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We need to fight fires, but is the cost too dear?

I fought fires on the Wallowa-Whitman National Forest for three summers, 1989-1991.

About the worst thing that ever happened to me was once I had to stay out overnight unexpectedly and I had little to eat except a package of Wheat Thins of the size the stores would sell for Halloween, if homeowners often handed out crackers as treats.

Which, fortunately, they do not.

There’s nothing funny about fighting wildfires, though.

Firefighters die.

They die in van crashes while driving to fires.

Trees fall and crush their skulls.

Helicopters and slurry bombers crash.

And, perhaps most horrible of all because it seems so personal, so terribly ironic, sometimes the flames, which are nothing so much as a tornado of combustion, turn and strike at those who would corral them.

On Sunday, 19 firefighters, members of an elite Hotshot crew from Prescott, Ariz., were overcome by flames while trying to stop a fire advancing on Yarnell, Ariz.

Firefighting gets into the news often, of course, and much of the public debate has to do with whether the federal government, which has been racking up billion-dollar firefighting tabs in recent years, is spending too much.

I don’t care.

A billion dollars is a pittance in federal terms.

What I wonder is whether we’re spending too many lives, most of them young lives, on this campaign.

My gut answers yes.

But the question, I fear, is too complex for simplistic answers based on emotion rather than reflection.

The Prescott Hotshots weren’t engaged in a dubious enterprise, weren’t trying to prevent flames from killing trees 10 miles from anywhere.

They were protecting a town, people and houses.

We won’t cease sending firefighters into such places, nor should we.

The real conundrum, though, is that it’s well nigh impossible to recognize, hours or even days in advance, which fire is likely to transform from merely dangerous to deadly.

When that transformation depends on factors as fickle as the winds of a thunderstorm, well, we’d as well consult tea leaves or goat entrails.

Tragedies on the scale of the Arizona disaster are exceedingly rare, to be sure.

Sunday’s death toll of 19 was the highest, for a wildfire in the U.S., since 1933.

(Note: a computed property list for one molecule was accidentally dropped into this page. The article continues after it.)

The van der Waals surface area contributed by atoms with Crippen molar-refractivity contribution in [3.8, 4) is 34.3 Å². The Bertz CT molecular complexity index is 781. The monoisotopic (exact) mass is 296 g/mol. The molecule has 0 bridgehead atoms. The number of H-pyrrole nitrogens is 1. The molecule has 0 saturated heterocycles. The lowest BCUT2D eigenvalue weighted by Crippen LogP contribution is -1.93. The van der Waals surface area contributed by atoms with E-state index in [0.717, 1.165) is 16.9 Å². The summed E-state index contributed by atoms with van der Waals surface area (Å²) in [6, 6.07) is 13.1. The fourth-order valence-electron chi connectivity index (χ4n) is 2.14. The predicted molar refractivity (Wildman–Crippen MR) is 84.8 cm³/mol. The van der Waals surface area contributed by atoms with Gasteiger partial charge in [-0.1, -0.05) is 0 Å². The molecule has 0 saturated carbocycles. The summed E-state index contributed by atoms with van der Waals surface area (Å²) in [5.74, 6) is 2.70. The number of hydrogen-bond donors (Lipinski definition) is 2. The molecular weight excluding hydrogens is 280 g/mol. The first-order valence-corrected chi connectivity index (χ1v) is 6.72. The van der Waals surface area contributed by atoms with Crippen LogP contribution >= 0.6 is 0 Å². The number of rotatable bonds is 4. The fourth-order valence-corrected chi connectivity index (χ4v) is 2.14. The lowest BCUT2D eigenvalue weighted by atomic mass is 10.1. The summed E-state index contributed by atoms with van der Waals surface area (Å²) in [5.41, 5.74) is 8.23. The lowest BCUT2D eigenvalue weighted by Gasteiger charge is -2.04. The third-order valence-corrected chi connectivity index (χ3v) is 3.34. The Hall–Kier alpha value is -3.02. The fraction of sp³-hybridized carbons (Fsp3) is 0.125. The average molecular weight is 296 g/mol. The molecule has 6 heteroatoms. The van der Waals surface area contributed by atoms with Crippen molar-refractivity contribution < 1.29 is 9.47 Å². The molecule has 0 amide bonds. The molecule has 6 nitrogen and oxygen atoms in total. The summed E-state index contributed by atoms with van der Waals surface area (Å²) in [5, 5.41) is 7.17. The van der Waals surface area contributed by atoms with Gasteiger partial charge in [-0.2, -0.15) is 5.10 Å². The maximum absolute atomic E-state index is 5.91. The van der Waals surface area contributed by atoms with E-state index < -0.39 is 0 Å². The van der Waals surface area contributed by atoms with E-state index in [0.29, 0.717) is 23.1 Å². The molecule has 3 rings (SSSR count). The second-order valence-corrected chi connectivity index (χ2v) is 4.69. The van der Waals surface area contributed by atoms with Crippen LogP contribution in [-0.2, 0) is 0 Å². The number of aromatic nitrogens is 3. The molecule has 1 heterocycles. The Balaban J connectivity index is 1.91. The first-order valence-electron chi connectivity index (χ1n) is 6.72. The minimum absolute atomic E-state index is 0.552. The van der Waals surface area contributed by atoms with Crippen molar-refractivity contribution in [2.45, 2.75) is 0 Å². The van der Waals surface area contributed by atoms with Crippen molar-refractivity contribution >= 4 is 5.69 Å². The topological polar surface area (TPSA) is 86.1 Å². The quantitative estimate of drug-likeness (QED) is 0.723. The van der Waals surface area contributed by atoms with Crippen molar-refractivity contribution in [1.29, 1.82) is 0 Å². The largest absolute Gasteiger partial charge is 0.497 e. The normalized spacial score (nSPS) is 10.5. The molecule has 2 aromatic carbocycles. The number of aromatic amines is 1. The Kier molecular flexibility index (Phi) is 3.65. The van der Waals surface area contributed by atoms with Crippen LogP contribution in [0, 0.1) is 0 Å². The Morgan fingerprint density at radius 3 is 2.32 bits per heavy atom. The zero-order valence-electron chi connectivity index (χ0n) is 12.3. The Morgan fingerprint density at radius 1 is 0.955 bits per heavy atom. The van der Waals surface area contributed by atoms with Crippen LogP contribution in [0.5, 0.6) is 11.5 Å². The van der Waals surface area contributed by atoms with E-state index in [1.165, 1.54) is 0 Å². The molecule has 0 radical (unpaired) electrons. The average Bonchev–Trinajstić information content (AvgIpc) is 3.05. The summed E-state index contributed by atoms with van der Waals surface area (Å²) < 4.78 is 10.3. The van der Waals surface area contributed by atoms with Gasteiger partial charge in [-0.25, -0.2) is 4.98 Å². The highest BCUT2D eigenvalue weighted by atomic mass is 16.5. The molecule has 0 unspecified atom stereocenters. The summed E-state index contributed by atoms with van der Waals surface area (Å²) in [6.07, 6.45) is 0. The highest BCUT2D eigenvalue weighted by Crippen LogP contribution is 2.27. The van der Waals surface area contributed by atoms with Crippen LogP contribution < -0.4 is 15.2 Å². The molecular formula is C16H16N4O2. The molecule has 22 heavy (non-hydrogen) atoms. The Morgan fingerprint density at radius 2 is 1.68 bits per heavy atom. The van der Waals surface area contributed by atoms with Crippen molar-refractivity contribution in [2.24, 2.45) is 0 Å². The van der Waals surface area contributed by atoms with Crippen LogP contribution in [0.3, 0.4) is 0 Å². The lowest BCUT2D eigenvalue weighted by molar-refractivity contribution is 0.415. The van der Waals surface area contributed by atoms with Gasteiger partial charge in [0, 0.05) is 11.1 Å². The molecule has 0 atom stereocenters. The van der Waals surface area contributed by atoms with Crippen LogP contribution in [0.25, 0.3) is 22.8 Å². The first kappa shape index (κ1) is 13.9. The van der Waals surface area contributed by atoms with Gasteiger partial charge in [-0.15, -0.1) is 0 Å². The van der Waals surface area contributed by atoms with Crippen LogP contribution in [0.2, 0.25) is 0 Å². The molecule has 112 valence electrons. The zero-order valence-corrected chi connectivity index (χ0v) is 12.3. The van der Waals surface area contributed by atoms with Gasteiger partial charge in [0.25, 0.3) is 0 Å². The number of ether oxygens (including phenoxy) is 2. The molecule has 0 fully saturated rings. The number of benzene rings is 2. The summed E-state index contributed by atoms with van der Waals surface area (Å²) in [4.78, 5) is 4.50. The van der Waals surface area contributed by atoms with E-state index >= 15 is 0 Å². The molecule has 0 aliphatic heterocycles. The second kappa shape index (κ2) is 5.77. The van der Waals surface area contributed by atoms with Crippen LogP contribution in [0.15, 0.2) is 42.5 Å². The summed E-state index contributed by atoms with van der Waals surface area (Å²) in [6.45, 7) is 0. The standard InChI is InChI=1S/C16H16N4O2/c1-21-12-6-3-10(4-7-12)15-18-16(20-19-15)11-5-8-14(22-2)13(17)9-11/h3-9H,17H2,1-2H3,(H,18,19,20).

Yet the balm of the actuarial tables is cold comfort, indeed it’s no comfort at all, when you’ve just watched a procession of vans carrying 19 bodies to the coroner’s office.

. . .

When the first drop of sweat slides into the corner of your eye before you’ve made even one full revolution with the socket wrench, you understand that you picked the wrong time for the job.

The wrong hour.

Quite possibly the wrong year.

I winced at the slight sting of the sweat. The socket, which I had been tugging on with considerable force, leaped off the nut with all the stupid suddenness of a tool (tools, I am convinced, do not like me, probably because I’m mechanically inept, and that they delight in every bruise, gash or puncture wound they can inflict).

I rapped my knuckles on the gate hinge I was trying to set straight so that it would latch properly. This hurt more than the sweat in my eye, and was infinitely more annoying besides.

It was scarcely past 9 in the morning. When I stepped outside wielding a wrench and a hammer, it seemed to me not terribly hot.

Warm certainly, but nothing like the inferno the forecasters were predicting for the afternoon.

I pegged the gate repair as a five-minute job requiring the two simple hand tools and, fortunately for my fingers, neither motors nor reciprocating parts.

What I didn’t count on was breaking out so quickly into that flop sweat.

This prompted me to consult my array of meteorological instruments, which is not so much redundant as it is ridiculous.

Anyway the devices told the tale: The humidity ranged from 55 percent to 75 percent.

These of course are figures more typical of summer in, say, Savannah, Ga., or St. Louis than in Baker City.

 We suffer here from what’s known, with a certain affection, as a dry heat.